I got season one a while ago, but I watched something like five minutes of the pilot and decided to watch something else. Then, about two weeks ago, I caught an episode of season 2 on SciFi, and that was it: a new fandom. All in that one second-season mid-story episode.
So I went back and found season one, and watched it all day over this weekend while out internet was out (yet again). Season one is six episodes, which is short for a Brit Scifi show (at least for the ones I've seen), but that doesn't damage the over arcing storyline at all-- in fact, I'd say it improves it, by eliminating any chance to spin wheels, fill in with lame episodes, or get repetative.
This is the story of Nick Cutter, who gets involved with these rips in time called Anomalies that generally open up from some prehistoric place into our time (which means, temporally, our time is awfully cluttered with them, as the rest of history is so much larger, but maybe that's dealt with later?). He's a dinosaur specialist, and together with his research assistant / tracking expert / ass-kicker Steven, former student and all over tech-geek Connoor, and herpetologist and assistant zookeeper Abbie, the tracks the mean beasties that come through the Anoamies and rome around England causing trouble. His ex wife Helen is the main villain, his new love interest Claudia is their PR expert, and their boss Lester is a jerk. And the story is fun. Connor, especially knows how cool it is that they're chasing dinos, and all of them appreciate the awesomeness of getting to see them in real life. Plus, there's subplots! Helen, whatever she's up to; Nick and Claudia getting to like eachother despite the fact that they're often at odds; Connor liking Abbie while Abbie likes Steven and Steven has an off-screen girlfriend; Connor's friends who cause trouble midway through the season; the research into the Anomalies; the appearance of future-centric Anomalies and what that means; and, of course, the chasing of the monsters that keeps the show from getting too cerebral and plot-y. The characters interact well, and each has their own reason for doing what they do and for being how they are. The world isn't exactly feasable, but the science is consistent, and what they say about each creature, as far as I can tell, is pretty acurate before the necessary shinying-up for the screen.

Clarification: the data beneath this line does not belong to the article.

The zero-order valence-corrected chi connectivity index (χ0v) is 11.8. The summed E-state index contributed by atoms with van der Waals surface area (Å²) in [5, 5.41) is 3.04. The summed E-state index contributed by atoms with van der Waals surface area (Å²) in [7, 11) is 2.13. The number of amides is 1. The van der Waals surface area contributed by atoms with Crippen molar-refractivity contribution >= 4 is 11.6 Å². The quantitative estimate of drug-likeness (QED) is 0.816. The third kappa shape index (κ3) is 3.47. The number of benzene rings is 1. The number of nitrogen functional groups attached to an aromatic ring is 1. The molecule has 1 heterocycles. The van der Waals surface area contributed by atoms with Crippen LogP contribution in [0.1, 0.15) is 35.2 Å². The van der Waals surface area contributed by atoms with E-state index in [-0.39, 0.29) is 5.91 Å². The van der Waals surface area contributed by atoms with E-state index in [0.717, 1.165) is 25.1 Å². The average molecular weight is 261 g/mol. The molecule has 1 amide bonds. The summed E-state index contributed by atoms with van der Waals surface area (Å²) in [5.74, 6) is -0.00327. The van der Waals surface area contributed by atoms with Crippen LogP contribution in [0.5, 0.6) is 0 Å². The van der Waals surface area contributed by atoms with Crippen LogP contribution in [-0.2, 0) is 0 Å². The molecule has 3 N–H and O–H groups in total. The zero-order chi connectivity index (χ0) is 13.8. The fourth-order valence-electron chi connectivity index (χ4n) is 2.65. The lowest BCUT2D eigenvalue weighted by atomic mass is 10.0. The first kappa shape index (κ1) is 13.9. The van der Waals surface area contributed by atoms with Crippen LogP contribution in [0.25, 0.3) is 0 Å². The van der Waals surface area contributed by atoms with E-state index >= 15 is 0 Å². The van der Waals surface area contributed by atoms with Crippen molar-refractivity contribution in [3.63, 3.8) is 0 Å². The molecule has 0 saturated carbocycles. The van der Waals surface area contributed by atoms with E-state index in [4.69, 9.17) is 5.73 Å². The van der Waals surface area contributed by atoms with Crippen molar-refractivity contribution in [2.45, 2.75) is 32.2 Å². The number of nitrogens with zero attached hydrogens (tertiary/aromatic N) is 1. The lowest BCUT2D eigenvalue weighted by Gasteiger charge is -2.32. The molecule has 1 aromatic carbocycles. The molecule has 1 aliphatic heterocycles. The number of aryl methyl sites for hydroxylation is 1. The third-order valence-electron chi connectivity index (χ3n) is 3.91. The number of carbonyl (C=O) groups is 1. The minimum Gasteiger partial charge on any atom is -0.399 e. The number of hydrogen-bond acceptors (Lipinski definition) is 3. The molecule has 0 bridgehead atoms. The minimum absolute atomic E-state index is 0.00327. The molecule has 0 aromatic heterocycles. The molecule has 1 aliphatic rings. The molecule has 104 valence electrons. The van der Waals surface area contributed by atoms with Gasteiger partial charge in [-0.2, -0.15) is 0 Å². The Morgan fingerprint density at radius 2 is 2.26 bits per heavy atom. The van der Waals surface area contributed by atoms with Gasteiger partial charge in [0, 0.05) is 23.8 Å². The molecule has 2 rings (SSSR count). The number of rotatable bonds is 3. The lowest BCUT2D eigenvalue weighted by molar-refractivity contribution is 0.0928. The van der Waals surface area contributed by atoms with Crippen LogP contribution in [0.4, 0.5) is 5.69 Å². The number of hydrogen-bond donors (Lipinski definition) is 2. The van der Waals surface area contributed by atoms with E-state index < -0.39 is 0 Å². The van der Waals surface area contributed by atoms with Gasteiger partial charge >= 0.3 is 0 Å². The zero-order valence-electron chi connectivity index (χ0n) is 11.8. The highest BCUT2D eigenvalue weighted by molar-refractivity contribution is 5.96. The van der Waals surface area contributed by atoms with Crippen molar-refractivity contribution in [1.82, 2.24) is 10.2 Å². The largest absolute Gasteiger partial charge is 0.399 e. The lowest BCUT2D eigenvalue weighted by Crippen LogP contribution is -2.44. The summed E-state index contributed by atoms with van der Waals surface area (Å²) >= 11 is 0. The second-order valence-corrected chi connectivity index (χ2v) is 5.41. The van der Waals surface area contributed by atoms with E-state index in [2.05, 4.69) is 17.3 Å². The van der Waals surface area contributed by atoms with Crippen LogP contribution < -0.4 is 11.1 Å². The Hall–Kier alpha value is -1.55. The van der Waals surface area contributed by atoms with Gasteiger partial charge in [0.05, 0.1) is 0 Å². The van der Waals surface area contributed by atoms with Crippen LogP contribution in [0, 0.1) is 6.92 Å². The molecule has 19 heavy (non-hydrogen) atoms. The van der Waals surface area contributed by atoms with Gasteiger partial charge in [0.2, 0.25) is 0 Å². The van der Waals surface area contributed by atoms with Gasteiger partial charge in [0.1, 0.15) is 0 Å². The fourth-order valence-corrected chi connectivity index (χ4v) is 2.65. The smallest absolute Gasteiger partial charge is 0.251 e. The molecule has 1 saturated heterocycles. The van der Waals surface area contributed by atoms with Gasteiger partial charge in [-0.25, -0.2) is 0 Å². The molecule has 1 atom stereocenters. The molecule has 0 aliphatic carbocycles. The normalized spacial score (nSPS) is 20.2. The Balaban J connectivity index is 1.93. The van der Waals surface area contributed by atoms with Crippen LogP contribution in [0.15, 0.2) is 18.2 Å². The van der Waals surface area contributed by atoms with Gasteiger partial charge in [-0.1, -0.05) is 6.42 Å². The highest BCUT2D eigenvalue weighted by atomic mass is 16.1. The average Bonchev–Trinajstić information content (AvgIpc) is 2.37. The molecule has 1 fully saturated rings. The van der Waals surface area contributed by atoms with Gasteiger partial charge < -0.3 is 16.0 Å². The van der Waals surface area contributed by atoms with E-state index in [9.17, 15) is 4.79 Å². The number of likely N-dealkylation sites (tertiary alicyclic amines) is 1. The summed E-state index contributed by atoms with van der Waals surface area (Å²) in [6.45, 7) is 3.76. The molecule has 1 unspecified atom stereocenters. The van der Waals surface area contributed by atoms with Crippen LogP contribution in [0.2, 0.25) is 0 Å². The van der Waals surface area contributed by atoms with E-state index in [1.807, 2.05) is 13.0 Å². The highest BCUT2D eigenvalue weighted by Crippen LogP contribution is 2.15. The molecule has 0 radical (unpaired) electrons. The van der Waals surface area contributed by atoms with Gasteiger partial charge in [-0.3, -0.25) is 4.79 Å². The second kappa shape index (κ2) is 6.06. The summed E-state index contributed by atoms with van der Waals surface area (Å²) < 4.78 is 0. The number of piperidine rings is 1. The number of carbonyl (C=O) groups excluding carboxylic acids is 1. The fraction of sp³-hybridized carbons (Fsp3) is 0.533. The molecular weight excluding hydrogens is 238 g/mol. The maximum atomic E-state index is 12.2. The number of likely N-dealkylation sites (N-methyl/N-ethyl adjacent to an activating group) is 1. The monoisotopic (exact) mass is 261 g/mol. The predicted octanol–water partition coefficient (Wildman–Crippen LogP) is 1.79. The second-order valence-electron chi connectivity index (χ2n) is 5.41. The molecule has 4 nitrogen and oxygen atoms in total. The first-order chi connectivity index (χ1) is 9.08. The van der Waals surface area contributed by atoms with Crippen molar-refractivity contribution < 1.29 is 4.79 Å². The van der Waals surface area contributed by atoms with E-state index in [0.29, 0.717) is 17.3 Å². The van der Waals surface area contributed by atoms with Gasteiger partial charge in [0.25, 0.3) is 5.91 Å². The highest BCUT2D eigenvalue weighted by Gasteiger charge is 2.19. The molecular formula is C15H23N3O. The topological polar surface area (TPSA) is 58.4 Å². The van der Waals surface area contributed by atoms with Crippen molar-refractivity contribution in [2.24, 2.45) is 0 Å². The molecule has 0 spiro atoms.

I loved it. It makes me remember how much I liked dinosaurs as a kid, and makes me a little sad that Anomalies aren't real (unless all of SciFi is real, in which case, I feel cheated that it's being denied me). It's cool, it's fun, it's cheeky and a little intense, and it's short enough to watch in an afternoon, like a movie marathon. I've already moved on to season 2.